You local police department may be tracking your every move. A new report from the ACLU shows that automatic license plate readers are snapping photos of our cars, even when we're not speeding or running a red light. And, those photos are being stored in mega databases just like our phone and internet data, which is being captured by the NSA. According to the ACLU, cameras mounted on police cars, bridges, traffic lights, and other objects record the plate number, time, and location for every passing car.
At first, law enforcement agencies only used that information to check for stolen cars, or to act on arrest warrants, but now many police forces are storing those images indefinitely. This information could potentially be used to document where you drive, who you associate with, or even how long you were there. Law enforcement is no longer keeping this information only on those found guilty of a crime, they're storing data on everyone to prove criminal activity at some later date. That's the reason the ACLU is exposing this surveillance program. They say the government shouldn't be watching our every move, just in case we commit a crime later.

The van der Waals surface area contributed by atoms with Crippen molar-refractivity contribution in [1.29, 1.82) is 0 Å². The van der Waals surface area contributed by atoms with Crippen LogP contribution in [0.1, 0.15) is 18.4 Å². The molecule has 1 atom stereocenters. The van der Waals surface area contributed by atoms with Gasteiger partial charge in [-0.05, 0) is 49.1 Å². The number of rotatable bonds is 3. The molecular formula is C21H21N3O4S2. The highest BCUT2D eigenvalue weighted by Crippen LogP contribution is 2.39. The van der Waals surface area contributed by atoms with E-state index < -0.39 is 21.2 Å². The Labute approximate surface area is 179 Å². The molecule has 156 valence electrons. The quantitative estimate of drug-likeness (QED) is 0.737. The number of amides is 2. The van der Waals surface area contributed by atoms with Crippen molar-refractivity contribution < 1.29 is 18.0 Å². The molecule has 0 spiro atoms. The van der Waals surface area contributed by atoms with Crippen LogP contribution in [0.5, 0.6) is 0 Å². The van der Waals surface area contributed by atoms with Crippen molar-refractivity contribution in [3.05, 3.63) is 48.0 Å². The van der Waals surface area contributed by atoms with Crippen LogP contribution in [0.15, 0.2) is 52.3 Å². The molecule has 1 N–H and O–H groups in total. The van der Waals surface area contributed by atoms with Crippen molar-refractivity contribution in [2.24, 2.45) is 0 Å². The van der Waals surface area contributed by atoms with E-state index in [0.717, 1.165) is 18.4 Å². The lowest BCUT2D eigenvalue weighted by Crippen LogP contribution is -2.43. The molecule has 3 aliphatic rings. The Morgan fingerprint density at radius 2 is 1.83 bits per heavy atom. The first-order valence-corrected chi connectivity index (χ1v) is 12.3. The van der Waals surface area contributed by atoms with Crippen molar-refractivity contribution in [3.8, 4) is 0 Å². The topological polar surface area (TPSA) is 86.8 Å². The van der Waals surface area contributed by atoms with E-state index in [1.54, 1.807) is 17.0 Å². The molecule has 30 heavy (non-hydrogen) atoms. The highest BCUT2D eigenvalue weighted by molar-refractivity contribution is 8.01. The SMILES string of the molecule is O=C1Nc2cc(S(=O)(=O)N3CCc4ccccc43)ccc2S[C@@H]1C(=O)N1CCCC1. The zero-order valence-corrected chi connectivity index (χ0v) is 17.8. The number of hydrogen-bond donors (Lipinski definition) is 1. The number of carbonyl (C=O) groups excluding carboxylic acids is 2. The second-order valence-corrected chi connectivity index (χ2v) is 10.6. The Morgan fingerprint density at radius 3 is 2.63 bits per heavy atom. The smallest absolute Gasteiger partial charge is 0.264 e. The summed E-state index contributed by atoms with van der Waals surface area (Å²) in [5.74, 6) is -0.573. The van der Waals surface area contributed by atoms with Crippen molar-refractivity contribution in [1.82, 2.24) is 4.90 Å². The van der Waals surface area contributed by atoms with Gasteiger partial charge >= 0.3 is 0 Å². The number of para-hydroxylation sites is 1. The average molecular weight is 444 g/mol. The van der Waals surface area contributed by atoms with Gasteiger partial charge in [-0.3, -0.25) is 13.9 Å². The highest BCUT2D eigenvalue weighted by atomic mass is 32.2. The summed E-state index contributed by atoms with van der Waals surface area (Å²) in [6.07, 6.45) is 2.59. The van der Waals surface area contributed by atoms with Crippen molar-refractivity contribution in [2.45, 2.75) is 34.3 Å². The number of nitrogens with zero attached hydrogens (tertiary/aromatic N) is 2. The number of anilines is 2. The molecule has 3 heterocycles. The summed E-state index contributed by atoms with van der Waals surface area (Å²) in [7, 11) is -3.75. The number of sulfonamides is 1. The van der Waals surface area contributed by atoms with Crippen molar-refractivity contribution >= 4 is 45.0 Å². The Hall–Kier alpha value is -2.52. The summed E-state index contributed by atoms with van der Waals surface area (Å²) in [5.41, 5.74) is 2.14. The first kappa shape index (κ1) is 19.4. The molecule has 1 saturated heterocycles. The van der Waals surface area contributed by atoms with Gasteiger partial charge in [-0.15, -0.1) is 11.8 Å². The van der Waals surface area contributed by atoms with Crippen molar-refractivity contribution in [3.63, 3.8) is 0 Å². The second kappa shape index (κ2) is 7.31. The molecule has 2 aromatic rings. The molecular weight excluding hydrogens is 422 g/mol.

As is the case with the NSA surveillance programs, government officials contend that this supposedly-modest invasion of our privacy is necessary to find criminals and keep us safe. However, the ACLU and various privacy advocates do not agree. They say that there is no justifiable reason for the federal government to monitor our phone and internet activity, and no reason our every move should be photographed and stored by local governments.
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